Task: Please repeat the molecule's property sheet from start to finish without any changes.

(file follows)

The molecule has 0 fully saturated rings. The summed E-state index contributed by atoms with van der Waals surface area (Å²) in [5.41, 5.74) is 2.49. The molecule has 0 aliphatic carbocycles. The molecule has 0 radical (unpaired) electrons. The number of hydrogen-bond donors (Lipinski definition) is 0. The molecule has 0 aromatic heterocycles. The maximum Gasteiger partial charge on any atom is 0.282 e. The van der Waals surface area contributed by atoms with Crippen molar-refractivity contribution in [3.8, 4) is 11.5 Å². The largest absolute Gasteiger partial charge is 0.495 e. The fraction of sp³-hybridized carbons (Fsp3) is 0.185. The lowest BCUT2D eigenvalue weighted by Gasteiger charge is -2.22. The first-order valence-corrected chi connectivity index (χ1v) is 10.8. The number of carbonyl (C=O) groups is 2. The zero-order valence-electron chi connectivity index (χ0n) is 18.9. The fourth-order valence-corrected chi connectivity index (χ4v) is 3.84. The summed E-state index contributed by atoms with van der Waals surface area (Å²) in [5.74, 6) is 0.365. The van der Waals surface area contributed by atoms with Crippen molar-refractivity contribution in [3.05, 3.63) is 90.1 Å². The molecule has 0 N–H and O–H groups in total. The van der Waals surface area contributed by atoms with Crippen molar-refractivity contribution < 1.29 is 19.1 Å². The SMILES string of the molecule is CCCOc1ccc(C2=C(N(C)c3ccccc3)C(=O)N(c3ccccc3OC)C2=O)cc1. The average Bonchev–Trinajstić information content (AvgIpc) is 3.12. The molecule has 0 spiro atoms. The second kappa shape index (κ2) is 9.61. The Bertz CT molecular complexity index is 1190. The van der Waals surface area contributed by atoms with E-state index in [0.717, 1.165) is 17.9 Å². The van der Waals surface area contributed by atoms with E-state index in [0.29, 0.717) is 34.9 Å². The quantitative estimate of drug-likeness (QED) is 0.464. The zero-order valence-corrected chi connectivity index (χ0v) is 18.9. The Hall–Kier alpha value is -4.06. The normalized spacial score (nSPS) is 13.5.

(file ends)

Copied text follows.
The molecule has 0 fully saturated rings. The summed E-state index contributed by atoms with van der Waals surface area (Å²) in [5.41, 5.74) is 2.49. The molecule has 0 aliphatic carbocycles. The molecule has 0 radical (unpaired) electrons. The number of hydrogen-bond donors (Lipinski definition) is 0. The molecule has 0 aromatic heterocycles. The maximum Gasteiger partial charge on any atom is 0.282 e. The van der Waals surface area contributed by atoms with Crippen molar-refractivity contribution in [3.8, 4) is 11.5 Å². The largest absolute Gasteiger partial charge is 0.495 e. The fraction of sp³-hybridized carbons (Fsp3) is 0.185. The lowest BCUT2D eigenvalue weighted by Gasteiger charge is -2.22. The first-order valence-corrected chi connectivity index (χ1v) is 10.8. The number of carbonyl (C=O) groups is 2. The zero-order valence-electron chi connectivity index (χ0n) is 18.9. The fourth-order valence-corrected chi connectivity index (χ4v) is 3.84. The summed E-state index contributed by atoms with van der Waals surface area (Å²) in [5.74, 6) is 0.365. The van der Waals surface area contributed by atoms with Crippen molar-refractivity contribution in [3.05, 3.63) is 90.1 Å². The molecule has 0 N–H and O–H groups in total. The van der Waals surface area contributed by atoms with Crippen molar-refractivity contribution < 1.29 is 19.1 Å². The SMILES string of the molecule is CCCOc1ccc(C2=C(N(C)c3ccccc3)C(=O)N(c3ccccc3OC)C2=O)cc1. The average Bonchev–Trinajstić information content (AvgIpc) is 3.12. The molecule has 0 spiro atoms. The second kappa shape index (κ2) is 9.61. The Bertz CT molecular complexity index is 1190. The van der Waals surface area contributed by atoms with E-state index in [0.717, 1.165) is 17.9 Å². The van der Waals surface area contributed by atoms with E-state index in [0.29, 0.717) is 34.9 Å². The quantitative estimate of drug-likeness (QED) is 0.464. The zero-order valence-corrected chi connectivity index (χ0v) is 18.9. The Hall–Kier alpha value is -4.06. The normalized spacial score (nSPS) is 13.5.